A tall, young, clean-cut U.S. Army prosecutor named Michael Holley looked at the jury of enlisted men and officers assembled before him in a Fort Hood military courtroom. He told them to get ready to hear and see something right out of the World Wrestling Federation --with a sinister edge.
This is how Holley described the violent beatings, pile driving and sexual humiliation of Abu Ghraib detainees by American soldiers during opening arguments of a court martial for the accused ringleader of the abuse, U.S. Army reservist, Specialist Charles Graner, Jr.
Graner, a former prison guard from Pennsylvania, appears in court each day, the confident, smiling, slightly overweight, bespectacled picture of "I did nothing wrong."
He's charged with conspiracy to maltreat detainees, two counts of assault, dereliction of duty and committing indecent acts. He faces up to 17 1/2 years in a military prison.
Fellow soldiers who've already plead guilty to abuse have testified that Graner pummeled detainees. And two of his alleged victims have testified from Iraq that Graner, among other things, forced an inmate to "eat from the toilet," and was the "primary torturer" at Abu Ghraib who laughed, whistled and sang while beating them.
Asked outside court if he felt any remorse for what he did, Graner smiled, rolled his eyes and chuckled. "I won't comment on that," he said.
Graner's no-nonsense defense attorney Guy Womack, a stocky former Marine, has a strong reputation for finessing damaging evidence with juries.
He is scheduled to begin his defense Wednesday, and he had his work cut out for him — with the now-infamous photo of Graner mugging for the camera as naked detainees were forced into a human pyramid, a photo which drew disgust and outrage from around the world.
"Cheerleaders all over America make pyramids," Womack told the jury in his opening remarks. "It's not torture!" Womack's remarks prompted raised eyebrows and muffled chortles from more than a few people watching the trial.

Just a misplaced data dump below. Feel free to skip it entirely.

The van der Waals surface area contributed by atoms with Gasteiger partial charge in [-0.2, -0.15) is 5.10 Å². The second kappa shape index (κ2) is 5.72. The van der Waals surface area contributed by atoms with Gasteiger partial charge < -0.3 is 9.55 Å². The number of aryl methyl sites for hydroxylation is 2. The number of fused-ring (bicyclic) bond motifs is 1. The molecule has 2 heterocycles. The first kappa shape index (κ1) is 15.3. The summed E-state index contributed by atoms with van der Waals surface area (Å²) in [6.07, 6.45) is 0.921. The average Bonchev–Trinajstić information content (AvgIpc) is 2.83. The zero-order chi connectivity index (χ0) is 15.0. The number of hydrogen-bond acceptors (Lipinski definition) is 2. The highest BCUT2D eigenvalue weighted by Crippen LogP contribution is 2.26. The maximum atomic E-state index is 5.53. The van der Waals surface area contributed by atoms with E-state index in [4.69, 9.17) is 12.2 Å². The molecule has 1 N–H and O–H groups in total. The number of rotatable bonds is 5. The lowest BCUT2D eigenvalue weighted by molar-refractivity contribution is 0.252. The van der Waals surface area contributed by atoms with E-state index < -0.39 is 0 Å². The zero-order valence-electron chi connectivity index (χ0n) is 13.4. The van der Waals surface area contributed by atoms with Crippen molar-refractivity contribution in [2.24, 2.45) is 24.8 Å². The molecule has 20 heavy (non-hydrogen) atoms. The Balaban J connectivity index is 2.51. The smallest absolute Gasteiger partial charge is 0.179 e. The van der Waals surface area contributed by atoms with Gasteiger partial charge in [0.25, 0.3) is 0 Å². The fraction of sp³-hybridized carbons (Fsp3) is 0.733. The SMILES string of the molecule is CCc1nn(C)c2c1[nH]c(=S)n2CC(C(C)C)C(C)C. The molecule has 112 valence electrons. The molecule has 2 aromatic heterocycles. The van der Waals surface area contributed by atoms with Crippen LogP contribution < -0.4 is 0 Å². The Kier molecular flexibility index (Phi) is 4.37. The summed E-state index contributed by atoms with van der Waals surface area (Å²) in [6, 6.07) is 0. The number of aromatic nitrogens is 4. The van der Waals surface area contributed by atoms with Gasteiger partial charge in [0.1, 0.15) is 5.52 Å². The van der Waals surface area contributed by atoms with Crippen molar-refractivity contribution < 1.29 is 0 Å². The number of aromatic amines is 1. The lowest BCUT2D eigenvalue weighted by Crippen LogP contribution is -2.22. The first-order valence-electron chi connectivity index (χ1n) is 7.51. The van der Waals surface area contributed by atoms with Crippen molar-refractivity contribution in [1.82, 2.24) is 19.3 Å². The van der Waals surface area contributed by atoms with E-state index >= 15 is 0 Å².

Womack told the jury that the prisoners Graner was guarding were dangerous individuals, "not just some guys you find standing out front of a Dairy Queen." He said Graner and other soldiers were ordered by military and civilian intelligence officers to soften up detainees for questioning, and that they had no choice but to obey.
Although when Womack was asked during a court recess if he had found an officer who was willing to testify to ordering Graner and others to abuse detainees, he stared blankly ahead, and said, "No." He said two officers who could have testified to giving the orders have taken the military equivalent of the Fifth Amendment.
Perhaps the most telling testimony of the trial has come from the soldier who blew the whistle on Graner and ignited the Abu Ghraib prison scandal. Specialist Joseph Darby testified that he knew something was terribly wrong when Graner's immediate superior, Staff Sergeant Ivan Frederick, rather than stopping Graner from beating and humiliating detainees, joined him.
Darby testified that Frederick could have easily nipped this whole dark chapter in Iraq in the bud by telling Graner to stop the first time he caught him punching a detainee and making sure it didn't happen again.
Frederick plead guilty to abuse charges and is serving an eight-year prison term.
When Darby was asked in court how he would describe Frederick and why he chose to go over Frederick's head to higher ranking military officials, Darby paused carefully while choosing his words. "Mentally," he said, "Frederick was not mentally astute."
Graner, meanwhile, has remained defiant. Asked as he left court if he felt sorry for the detainees, he bristled, and asked, "Which detainees?"